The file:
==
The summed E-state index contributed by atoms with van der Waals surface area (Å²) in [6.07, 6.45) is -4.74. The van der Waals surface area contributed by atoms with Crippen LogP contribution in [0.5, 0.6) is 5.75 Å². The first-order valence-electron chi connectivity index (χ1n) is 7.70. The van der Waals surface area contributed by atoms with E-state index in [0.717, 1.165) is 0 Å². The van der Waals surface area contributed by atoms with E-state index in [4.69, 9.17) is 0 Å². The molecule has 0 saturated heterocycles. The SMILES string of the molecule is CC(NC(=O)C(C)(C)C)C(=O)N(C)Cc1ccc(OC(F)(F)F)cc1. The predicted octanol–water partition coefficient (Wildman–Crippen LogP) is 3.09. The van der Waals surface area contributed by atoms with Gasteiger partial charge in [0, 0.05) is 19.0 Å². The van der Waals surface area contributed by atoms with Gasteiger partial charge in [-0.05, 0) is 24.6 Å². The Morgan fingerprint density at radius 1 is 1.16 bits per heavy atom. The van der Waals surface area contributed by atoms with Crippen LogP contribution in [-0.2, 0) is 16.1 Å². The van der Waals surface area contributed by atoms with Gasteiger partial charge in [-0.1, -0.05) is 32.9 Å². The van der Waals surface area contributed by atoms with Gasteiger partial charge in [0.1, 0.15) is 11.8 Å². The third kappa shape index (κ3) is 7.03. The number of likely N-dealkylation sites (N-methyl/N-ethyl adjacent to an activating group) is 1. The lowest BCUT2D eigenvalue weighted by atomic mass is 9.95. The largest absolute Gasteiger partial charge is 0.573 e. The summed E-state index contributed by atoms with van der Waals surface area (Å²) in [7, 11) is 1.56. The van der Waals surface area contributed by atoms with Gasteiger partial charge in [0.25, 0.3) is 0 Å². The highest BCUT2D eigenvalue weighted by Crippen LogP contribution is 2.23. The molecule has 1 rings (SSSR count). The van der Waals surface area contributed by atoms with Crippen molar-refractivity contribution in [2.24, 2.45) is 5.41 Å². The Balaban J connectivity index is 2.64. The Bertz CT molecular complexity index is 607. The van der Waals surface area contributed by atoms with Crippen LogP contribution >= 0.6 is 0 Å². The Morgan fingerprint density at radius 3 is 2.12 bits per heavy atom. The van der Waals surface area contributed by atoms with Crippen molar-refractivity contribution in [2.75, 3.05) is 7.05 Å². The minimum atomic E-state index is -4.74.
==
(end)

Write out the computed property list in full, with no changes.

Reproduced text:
The summed E-state index contributed by atoms with van der Waals surface area (Å²) in [6.07, 6.45) is -4.74. The van der Waals surface area contributed by atoms with Crippen LogP contribution in [0.5, 0.6) is 5.75 Å². The first-order valence-electron chi connectivity index (χ1n) is 7.70. The van der Waals surface area contributed by atoms with E-state index in [0.717, 1.165) is 0 Å². The van der Waals surface area contributed by atoms with E-state index in [4.69, 9.17) is 0 Å². The molecule has 0 saturated heterocycles. The SMILES string of the molecule is CC(NC(=O)C(C)(C)C)C(=O)N(C)Cc1ccc(OC(F)(F)F)cc1. The predicted octanol–water partition coefficient (Wildman–Crippen LogP) is 3.09. The van der Waals surface area contributed by atoms with Gasteiger partial charge in [0, 0.05) is 19.0 Å². The van der Waals surface area contributed by atoms with Gasteiger partial charge in [-0.05, 0) is 24.6 Å². The Morgan fingerprint density at radius 1 is 1.16 bits per heavy atom. The van der Waals surface area contributed by atoms with Crippen LogP contribution in [-0.2, 0) is 16.1 Å². The van der Waals surface area contributed by atoms with Gasteiger partial charge in [-0.1, -0.05) is 32.9 Å². The van der Waals surface area contributed by atoms with Gasteiger partial charge in [0.1, 0.15) is 11.8 Å². The third kappa shape index (κ3) is 7.03. The number of likely N-dealkylation sites (N-methyl/N-ethyl adjacent to an activating group) is 1. The lowest BCUT2D eigenvalue weighted by atomic mass is 9.95. The largest absolute Gasteiger partial charge is 0.573 e. The summed E-state index contributed by atoms with van der Waals surface area (Å²) in [7, 11) is 1.56. The van der Waals surface area contributed by atoms with Gasteiger partial charge in [0.25, 0.3) is 0 Å². The highest BCUT2D eigenvalue weighted by Crippen LogP contribution is 2.23. The molecule has 1 rings (SSSR count). The van der Waals surface area contributed by atoms with Crippen molar-refractivity contribution in [2.24, 2.45) is 5.41 Å². The Balaban J connectivity index is 2.64. The Bertz CT molecular complexity index is 607. The van der Waals surface area contributed by atoms with Crippen LogP contribution >= 0.6 is 0 Å². The Morgan fingerprint density at radius 3 is 2.12 bits per heavy atom. The van der Waals surface area contributed by atoms with Crippen molar-refractivity contribution in [2.75, 3.05) is 7.05 Å². The minimum atomic E-state index is -4.74.